The number of human West Nile virus cases in Illinois has fallen dramatically from last year to this year, but public health officials caution that people shouldn't let their guard down yet.
ANCHORAGE, Alaska — Alaska has been America's canary in the coal mine for climate warming, and the yellow bird is swooning.
One of NASA’s top officials says the rocket under construction in New Orleans will power the next mission to the moon. (Aug. 15)
Apollo 11 launch VIPs included LBJ, Charles Lindbergh, Johnny Carson and thousands more
CHICAGO — Near the deepest spot in Lake Michigan, the crew aboard the research vessel Blue Heron lowers a device outfitted with a cluster of 8-liter bottles into the dark blue waters until it disappears from sight.
CHICAGO — It's pitch-black in Jasper County, Illinois — not yet 5 a.m. — and Bob Gillespie is running late.
On an outpost about 7,500 miles from home, five St. Louis-area residents — none of whom knew the others before taking the polar assignment — have been working for the National Science Foundation.
CAPE CANAVERAL, Fla. — Here comes a total lunar eclipse and supermoon, all wrapped into one.
St. Louis students were part of the study then, and an update now.
Police scramble to get ahead of spreading menace.
Astronomy clubs and educators say they’ve seen a slight bump in interest since the Aug. 22 eclipse, and they continue to welcome anyone who wants to learn more.
The Earth is a remarkably diverse place. In a paper published in The Quarterly Review of Biology last year, researchers from the University of Arizona estimated that there are roughly 2 billion living species on Earth. It’s a huge number, but the threat to biodiversity is very real.
New study finds levees and other engineered structures have made the Lower Mississippi River more likely to flood.
I was giving an eclipse presentation to one of the local Rotary Clubs in the Franklin County, and one of the questions asked was: “Would it be safe to view the sun through binoculars if the viewer put solar viewing glasses on first?” The quick answer to the question is that this scenario is extremely dangerous to the eyes of the viewer, because the viewer has essentially placed solar filters on the wrong end of the binoculars.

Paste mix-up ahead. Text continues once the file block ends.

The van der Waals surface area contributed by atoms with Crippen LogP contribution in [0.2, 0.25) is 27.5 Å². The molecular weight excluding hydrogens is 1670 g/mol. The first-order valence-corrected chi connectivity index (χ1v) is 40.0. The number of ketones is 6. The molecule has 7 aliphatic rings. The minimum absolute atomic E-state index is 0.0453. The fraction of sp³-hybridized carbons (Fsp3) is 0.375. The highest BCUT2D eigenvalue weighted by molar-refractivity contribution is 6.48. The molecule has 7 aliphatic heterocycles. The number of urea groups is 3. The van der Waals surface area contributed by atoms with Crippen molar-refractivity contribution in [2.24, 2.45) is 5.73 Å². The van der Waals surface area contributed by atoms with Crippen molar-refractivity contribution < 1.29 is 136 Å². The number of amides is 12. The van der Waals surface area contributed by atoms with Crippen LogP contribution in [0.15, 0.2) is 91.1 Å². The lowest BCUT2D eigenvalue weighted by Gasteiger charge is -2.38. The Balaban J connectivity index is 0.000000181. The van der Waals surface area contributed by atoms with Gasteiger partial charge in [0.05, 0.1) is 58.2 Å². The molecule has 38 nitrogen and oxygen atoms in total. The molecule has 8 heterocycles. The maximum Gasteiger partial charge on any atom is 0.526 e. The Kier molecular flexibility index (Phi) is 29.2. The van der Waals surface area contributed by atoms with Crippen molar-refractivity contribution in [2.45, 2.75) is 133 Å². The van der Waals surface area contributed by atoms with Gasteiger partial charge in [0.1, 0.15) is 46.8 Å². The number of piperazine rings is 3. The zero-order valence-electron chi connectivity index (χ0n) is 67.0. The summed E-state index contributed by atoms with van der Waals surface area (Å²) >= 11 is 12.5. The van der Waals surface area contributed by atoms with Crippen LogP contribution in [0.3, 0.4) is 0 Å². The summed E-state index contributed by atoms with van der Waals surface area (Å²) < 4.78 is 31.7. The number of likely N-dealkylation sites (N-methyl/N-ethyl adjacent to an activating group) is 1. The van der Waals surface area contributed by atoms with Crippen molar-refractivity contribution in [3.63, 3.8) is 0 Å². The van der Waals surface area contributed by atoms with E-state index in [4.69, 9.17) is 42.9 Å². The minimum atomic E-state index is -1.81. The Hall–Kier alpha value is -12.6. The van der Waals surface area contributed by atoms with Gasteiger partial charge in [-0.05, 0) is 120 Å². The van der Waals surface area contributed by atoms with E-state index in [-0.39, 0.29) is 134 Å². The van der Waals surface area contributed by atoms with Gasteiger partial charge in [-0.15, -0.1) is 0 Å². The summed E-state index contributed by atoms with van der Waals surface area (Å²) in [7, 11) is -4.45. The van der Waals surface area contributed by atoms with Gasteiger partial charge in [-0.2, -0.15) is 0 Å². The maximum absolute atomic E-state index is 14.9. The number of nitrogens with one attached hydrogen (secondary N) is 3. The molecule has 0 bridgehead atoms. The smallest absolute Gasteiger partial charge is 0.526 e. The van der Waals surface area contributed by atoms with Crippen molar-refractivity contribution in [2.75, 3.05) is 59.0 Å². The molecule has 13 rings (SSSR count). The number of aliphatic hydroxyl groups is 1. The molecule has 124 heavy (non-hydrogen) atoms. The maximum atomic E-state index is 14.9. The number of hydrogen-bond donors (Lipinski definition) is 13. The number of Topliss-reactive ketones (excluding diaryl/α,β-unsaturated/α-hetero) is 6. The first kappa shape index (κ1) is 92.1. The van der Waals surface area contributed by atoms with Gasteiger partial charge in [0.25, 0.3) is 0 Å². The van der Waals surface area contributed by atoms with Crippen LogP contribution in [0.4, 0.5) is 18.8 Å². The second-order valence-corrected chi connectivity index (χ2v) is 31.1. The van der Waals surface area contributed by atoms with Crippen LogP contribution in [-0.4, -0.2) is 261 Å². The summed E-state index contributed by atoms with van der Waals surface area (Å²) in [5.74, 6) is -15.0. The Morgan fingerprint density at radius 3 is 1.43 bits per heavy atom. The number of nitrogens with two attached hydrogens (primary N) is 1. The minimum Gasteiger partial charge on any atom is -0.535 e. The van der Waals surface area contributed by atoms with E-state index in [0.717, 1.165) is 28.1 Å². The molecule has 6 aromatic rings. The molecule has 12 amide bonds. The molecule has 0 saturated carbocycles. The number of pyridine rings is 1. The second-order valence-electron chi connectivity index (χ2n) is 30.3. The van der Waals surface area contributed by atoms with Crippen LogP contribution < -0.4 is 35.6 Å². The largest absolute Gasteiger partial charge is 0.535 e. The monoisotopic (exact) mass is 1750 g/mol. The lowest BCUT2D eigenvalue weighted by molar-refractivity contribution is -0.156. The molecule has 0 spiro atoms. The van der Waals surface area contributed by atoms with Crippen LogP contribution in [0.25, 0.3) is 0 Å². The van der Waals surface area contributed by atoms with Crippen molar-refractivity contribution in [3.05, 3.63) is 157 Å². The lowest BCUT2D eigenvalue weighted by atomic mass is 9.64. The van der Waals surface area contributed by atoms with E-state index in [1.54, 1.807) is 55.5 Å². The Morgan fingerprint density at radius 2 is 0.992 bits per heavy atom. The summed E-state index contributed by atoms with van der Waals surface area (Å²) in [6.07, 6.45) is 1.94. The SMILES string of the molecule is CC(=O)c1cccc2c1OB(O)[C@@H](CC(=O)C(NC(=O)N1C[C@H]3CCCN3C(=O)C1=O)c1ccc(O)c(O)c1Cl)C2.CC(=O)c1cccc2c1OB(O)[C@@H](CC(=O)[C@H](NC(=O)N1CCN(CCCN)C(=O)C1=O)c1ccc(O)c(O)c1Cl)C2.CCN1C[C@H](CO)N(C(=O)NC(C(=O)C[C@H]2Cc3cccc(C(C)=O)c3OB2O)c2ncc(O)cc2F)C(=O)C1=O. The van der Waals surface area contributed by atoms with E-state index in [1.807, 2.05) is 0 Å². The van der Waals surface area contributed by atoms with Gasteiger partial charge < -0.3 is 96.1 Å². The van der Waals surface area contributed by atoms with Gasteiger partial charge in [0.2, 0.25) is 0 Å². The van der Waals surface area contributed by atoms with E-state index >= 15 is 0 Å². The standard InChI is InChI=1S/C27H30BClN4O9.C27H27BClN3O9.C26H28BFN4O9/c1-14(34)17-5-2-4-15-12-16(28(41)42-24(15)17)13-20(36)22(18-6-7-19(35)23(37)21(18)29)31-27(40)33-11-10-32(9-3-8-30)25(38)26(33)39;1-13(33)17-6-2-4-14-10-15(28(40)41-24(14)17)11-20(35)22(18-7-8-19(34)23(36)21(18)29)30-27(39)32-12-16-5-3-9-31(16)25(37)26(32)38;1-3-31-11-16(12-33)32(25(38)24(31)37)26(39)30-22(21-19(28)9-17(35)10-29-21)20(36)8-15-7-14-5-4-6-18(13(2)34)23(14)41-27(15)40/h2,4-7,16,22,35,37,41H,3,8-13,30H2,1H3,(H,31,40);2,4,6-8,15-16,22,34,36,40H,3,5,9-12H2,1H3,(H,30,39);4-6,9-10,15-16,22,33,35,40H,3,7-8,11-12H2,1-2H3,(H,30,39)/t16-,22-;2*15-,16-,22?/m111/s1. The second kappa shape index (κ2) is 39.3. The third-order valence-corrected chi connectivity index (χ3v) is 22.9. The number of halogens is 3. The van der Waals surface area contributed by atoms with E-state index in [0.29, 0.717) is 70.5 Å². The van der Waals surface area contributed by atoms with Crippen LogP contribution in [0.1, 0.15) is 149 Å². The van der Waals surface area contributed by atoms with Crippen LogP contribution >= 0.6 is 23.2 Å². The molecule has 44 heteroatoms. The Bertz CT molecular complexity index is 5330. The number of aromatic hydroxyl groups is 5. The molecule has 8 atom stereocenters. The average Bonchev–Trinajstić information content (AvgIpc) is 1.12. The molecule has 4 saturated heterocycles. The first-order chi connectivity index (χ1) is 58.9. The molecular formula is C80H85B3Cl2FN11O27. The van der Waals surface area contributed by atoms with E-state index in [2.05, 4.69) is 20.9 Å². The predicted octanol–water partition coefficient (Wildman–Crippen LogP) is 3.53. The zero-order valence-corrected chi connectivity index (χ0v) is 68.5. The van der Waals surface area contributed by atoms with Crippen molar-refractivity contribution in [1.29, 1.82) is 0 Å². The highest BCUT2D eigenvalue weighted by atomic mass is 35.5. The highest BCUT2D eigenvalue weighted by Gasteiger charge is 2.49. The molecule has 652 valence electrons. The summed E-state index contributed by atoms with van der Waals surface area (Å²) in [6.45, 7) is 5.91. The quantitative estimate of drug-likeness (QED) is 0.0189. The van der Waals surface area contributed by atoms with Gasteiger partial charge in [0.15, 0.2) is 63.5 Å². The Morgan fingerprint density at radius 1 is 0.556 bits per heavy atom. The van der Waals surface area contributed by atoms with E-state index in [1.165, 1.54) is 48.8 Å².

Large crowds are expected throughout the region for Monday's eclipse.
Tens of thousands of people will descend Wyoming to view the Aug. 21 total solar eclipse. Now's the time to prepare. Learn what you need to know with our roundup of tips and information, from how to photograph the eclipse to the best way to survive the crowds.
From bad jokes to movie references to our total solar eclipse music playlist, we have you covered. Get it? Covered?
How can you celebrate the eclipse? With food that is out of this world.
Homemade Moon Pies
Yield: 1 drink
Prime viewing areas could face traffic snarls.
This week: An eclipse playlist, frequently asked questions and once-in-a-lifetime road hazards.
We know, we know. You've been losing good sleep over what music to play while enjoying the total solar eclipse on Aug. 21. Or maybe not. Anyway, you're awake now, right? So you might as well bop to our rockin,' swingin' playlist as you wait for totality. By Valerie Schremp Hahn
It is never safe to look directly at the sun's rays – even if the sun is partly obscured. When watching a partial eclipse you must wear eclipse glasses at all times if you want to face the sun, or use an alternate indirect method. This also applies during a total eclipse up until the time when the sun is completely and totally blocked.
What is a total solar eclipse? A total solar eclipse is when the moon is directly between the Sun and Earth creating an umbra shadow on our planet. This will be the first total solar eclipse in Illinois since Aug. 1, 1869. The last coast-to-coast solar eclipse was in 1918 and Illinois only witness a partial eclipse within the penumbra shadow.
When children will be around for the solar eclipse, it’s a great chance to have some fun and teach them about astronomy at the same time.
The most important aspect of the Total Solar Eclipse is viewing it safely. The sun emits ultraviolet (UV) radiation, which can harmfully damage your eyes without proper protection. To avoid ultimately going blind, take the following special precautions.
While solar eclipses have existed ever since the moon was formed — which scientists say happened several billion years ago — humans’ understanding of the eclipse is more recent.
Whether you love astronomy or just want to get together with family and friends to watch this year’s solar eclipse, Aug. 21 is a great time for a party.
Attending large events can be fun and exciting but you must ensure that you are taking safety precautions. The eclipse will draw thousands of people to Southern Illinois and just like any event of this magnitude, many areas can become crowded. Below is a list of things to keep in mind to ensure you and your family's safety.
Millions of people will be stepping outside to watch the solar eclipse as it crosses the United States from coast to coast on Aug. 21.